Elizabeth Proctor Forgiveness Analysis

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Forgiveness Between Elizabeth and John

Forgiveness. A word like forgiveness can solve any problem and give people a second chance. In the play The Crucible, farmer’s wife Elizabeth Proctor, is torn whether to forgive her husband, John Proctor or not. Set back in Salem, Massachusetts during the Puritan times, the play begins with teens girls conjuring spirits and dancing in the woods. When Reverend Parris watched this madness, a whirl of lies and unnecessary blame surrounds the girls. Elizabeth Proctor gets caught up in her husband’s mess when he commits adultery with the ring leader of the girls, Abigail Williams. Arthur Miller's play The Crucible shows that forgiving yourself and others is key in relationships.
In the beginning, Elizabeth Proctor’s relationship with her husband John is very awkward. Going against the Ten Commandments back in Puritan times was considered one of the worst things you could do and would have deadly consequences. When John goes to see Abigail to talk, Elizabeth responds with: “ You were alone with her?” (Miller 53). Elizabeth is still very superstitious and is not sure if she has her husband’s full trust. Therefore, the unstable condition of their marriage continues.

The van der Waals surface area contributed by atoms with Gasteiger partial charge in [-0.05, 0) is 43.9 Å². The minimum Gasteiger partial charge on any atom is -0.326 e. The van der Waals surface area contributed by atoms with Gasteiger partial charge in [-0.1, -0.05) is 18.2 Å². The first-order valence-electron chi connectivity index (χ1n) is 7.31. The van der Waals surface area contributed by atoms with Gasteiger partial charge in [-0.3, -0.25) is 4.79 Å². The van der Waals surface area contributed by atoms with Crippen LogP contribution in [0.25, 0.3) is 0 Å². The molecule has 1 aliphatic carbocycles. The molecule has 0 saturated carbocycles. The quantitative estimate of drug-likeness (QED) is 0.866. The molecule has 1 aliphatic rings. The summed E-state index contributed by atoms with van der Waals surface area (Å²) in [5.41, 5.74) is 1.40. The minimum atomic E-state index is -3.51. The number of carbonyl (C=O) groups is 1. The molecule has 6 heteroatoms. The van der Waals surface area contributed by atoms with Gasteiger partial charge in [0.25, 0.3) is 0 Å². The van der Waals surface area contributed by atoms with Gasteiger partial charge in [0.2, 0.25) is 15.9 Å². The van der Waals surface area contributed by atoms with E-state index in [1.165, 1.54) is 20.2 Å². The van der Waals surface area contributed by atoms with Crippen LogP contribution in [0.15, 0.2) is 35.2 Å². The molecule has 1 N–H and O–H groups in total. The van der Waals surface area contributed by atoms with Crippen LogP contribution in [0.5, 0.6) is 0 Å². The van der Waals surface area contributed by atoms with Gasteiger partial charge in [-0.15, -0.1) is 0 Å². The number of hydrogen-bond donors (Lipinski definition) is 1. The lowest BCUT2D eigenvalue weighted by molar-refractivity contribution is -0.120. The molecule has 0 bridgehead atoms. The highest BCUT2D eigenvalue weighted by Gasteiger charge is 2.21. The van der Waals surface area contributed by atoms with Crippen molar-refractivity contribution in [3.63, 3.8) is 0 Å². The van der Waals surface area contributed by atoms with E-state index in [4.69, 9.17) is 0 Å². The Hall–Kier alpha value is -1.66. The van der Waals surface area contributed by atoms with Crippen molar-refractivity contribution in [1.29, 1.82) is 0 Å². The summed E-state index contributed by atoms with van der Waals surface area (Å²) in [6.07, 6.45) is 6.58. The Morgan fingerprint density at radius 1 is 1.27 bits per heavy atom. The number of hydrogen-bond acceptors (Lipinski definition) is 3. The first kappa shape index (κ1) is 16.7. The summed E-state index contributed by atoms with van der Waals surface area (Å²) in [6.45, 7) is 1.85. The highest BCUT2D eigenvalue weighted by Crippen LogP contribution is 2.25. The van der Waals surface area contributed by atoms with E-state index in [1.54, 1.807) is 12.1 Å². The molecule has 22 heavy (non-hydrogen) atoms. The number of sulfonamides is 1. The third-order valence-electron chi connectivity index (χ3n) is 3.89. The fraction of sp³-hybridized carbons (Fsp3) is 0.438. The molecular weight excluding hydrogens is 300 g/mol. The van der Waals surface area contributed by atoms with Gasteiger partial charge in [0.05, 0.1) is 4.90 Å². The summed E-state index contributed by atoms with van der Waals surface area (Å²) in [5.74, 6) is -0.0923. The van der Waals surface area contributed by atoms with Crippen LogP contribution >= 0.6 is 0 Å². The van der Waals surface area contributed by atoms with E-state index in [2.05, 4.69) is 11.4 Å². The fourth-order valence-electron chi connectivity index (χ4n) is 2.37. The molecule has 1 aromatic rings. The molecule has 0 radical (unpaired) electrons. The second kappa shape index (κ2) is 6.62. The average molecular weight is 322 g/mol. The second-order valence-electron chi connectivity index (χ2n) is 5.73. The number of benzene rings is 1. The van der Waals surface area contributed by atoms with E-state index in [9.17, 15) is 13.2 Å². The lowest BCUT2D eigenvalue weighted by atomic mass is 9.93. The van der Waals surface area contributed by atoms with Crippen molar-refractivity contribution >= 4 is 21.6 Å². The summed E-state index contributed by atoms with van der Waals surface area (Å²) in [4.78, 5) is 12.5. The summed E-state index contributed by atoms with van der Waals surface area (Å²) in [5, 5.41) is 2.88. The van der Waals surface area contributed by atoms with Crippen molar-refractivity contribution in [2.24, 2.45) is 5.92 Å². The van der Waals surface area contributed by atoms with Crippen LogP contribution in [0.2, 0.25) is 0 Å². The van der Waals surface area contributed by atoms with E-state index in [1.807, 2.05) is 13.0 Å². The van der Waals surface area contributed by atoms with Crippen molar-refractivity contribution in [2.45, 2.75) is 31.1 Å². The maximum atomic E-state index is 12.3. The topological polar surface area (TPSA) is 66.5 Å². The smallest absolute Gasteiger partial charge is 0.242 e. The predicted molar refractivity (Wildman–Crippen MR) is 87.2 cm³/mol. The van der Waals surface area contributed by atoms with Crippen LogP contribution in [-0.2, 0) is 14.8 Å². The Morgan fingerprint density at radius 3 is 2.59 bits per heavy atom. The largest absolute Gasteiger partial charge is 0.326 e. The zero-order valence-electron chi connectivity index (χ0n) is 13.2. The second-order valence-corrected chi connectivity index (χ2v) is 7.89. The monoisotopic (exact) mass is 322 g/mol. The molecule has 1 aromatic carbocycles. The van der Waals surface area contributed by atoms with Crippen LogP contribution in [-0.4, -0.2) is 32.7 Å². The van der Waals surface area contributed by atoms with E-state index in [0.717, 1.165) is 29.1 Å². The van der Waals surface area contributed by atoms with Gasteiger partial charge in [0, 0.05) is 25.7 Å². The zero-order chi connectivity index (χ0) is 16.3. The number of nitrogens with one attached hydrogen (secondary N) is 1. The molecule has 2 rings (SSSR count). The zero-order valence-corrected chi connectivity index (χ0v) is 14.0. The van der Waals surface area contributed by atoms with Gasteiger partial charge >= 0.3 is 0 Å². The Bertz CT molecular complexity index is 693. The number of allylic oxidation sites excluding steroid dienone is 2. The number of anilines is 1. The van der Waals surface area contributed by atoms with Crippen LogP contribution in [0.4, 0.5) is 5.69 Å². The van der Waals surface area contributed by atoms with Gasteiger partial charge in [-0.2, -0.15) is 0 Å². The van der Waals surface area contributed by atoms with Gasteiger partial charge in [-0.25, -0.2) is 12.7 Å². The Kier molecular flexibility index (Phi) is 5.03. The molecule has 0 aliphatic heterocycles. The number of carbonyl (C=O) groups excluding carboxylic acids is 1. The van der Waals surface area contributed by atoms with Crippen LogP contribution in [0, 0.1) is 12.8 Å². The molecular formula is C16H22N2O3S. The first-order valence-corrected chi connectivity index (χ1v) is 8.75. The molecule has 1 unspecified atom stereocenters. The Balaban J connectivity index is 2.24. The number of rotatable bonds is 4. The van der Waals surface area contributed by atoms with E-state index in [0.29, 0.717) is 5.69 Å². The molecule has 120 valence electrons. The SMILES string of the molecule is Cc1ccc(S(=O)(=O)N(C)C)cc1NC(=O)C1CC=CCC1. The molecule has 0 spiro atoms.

Later in the play, Elizabeth Proctor is put on trial for witchcraft by the despicable Abigail Williams. Obviously the audience knows
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But it’s one thing for someone you wronged to forgive you. It was another to forgive yourself.” This quote by Kristen Ashley really interprets the relationship between Elizabeth and John. In the beginning of the play, the couple were awkward and untrustworthy with each other. Throughout Arthur Miller’s play The Crucible, John and Elizabeth’s absolution for each other and themselves binds their relationship back together. Though the play ends in tragedy, Elizabeth and her husband give and gain each other a very important aspect of life:
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